CORVALLIS, Ore. – Biological control of the brown marmorated stink bug, an invasive pest that devastates gardens and crops, would be more effective in natural areas bordering crops or at times when certain insecticides aren’t being applied, according to a new Oregon State University study.
The study, published in the Journal of Economic Entomology, advances the understanding of using the samurai wasp for biological control of the brown marmorated stink bug, and has significant implications for Oregon’s growers of orchard fruits and nuts, said David Lowenstein, a postdoctoral research associate in Oregon State’s College of Agricultural Sciences and lead author on the study.
Biological control is the use of beneficial insects to manage other insects, which means using less pesticides. The brown marmorated stink bug, which is native to east Asia, has a taste for more than 100 types of crops, including blueberries, wine grapes, cherries and hazelnuts. During the 1990s, it invaded the United States and is now found in 44 states, causing millions of dollars in crop damage.
With funding from the United States Department of Agriculture’s Specialty Crop Research Initiative, more than 50 researchers across the U.S. are studying the stink bug to find management solutions, including those at Oregon State.
The stink bug was first detected in Oregon in 2004. Since then, OSU researchers have found the pest in 24 of Oregon’s 36 counties, and in all of the state’s major fruit-producing regions. The bug also causes nuisance issues when aggregating on the side of homes and sheds in the fall.
The samurai wasp, which is smaller than a pinhead, is native to the same region in east Asia as the brown marmorated stink bug. It lays its eggs inside stink bug eggs, preventing the stink bugs from hatching. Although it is unknown how it arrived in the U.S., surveys conducted in 2014-15 detected the wasp in several locations. It was discovered in Oregon’s Willamette Valley in 2016.
Oregon State study investigated the impacts of different insecticides, commonly used in orchard crops, on samurai wasp survival and reproduction. Some insecticides were highly lethal to the wasp and a few were compatible with using the wasp for biological control.
Lowenstein said the research was necessary for growers, especially those in Oregon’s hazelnut industry, who use insecticides but who also want to use the samurai wasp to control stink bugs. They want to know which insecticides will be less harmful to the wasp and when to spray, Lowenstein said.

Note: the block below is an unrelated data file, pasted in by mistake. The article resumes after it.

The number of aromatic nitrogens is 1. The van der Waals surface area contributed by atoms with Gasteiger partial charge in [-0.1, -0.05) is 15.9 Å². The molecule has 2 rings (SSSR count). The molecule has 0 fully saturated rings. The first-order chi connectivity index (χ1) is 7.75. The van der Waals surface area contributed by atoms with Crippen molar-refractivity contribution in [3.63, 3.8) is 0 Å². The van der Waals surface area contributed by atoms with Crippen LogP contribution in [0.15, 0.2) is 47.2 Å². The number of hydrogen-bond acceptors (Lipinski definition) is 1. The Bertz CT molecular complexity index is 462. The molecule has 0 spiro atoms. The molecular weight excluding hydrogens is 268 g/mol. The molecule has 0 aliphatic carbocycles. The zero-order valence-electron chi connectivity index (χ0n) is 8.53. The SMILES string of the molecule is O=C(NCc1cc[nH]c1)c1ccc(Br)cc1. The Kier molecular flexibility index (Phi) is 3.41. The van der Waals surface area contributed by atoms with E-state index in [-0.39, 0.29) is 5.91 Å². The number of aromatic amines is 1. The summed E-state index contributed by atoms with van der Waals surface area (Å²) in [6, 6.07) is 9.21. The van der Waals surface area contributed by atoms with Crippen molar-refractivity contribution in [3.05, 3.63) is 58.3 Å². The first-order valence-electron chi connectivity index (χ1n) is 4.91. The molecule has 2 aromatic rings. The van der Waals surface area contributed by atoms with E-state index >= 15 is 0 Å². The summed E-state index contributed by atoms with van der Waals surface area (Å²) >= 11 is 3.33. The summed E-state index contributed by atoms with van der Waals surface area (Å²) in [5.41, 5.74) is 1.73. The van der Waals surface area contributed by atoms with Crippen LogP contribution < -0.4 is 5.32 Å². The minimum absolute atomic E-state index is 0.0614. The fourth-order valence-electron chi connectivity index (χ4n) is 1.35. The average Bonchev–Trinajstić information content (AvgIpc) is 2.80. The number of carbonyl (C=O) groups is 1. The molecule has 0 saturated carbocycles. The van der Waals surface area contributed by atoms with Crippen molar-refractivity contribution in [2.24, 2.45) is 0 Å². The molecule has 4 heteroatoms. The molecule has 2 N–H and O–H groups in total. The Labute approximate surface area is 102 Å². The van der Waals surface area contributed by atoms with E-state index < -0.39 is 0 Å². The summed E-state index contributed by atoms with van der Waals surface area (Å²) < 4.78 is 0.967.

“Since the discovery of the samurai wasp in Oregon, our research group at OSU has proposed biocontrol for managing the brown marmorated stink bug,” Lowenstein said. “We needed to validate the compatibility of this wasp in a commercial environment where insecticides are being used.”
The researchers studied samurai wasp compatibility with nine conventional and organic insecticides commonly used in integrated pest management in perennial crops, both in the laboratory and in three hazelnut orchards in the Willamette Valley.
They found that the active ingredients in two classes of insecticides – neonicotinoids and pyrethroids – killed more samurai wasps than the others, both in the field and in the lab. Both classes are “broad-spectrum” insecticides, which are designed to kill or manage a variety of insects.
However, more than 50% of wasps survived contact with insecticides that are better targeted to control chewing insects, such as filbertworm larvae, in hazelnut.
“For someone who wants biological control for samurai wasp, it’s best to time it when you aren’t applying chemicals unless you are using those more targeted compounds,” Lowenstein said.
Orchards may also benefit from biological control if samurai wasps are released in unsprayed areas adjacent to agriculture and in urban areas, where the samurai wasp is thriving. In the last 2½ years OSU has released the wasp at about 60 sites in the state. At about 40% of those sites the wasp has survived into the following season.
The wasp isn’t commercially available and OSU rears it primarily for research, but the insects can be distributed to an Oregon location upon request, Lowenstein said, adding that the samurai wasp isn’t harmful to people.
“There’s no way you are going to confuse this with a yellowjacket. They aren’t interested in stinging people,” he said. “If you have a samurai wasp on your property you won’t even know it’s there unless you are seeing its effect, which is less stink bugs.”
Oregon State hosts a website with the latest news about the brown marmorated stink bug, photos to help identify it, and instructions on how to report sightings. A fact sheet about the samurai wasp is available through the OSU Extension Service.
Nik Wiman, OSU Extension orchard crops specialist at the North Willamette Research and Extension Center (NWREC) in Aurora and Lowenstein’s advisor, is a co-author on the study. Other co-authors are Heather Andrews, an OSU faculty research assistant; and OSU horticulture graduate student Anthony Mugica, both members of the OSU orchards research lab.
The study was funded by the Oregon Hazelnut Commission, the Oregon Raspberry and Blackberry Commission and the United States Department of Agriculture National Institute of Food and Agriculture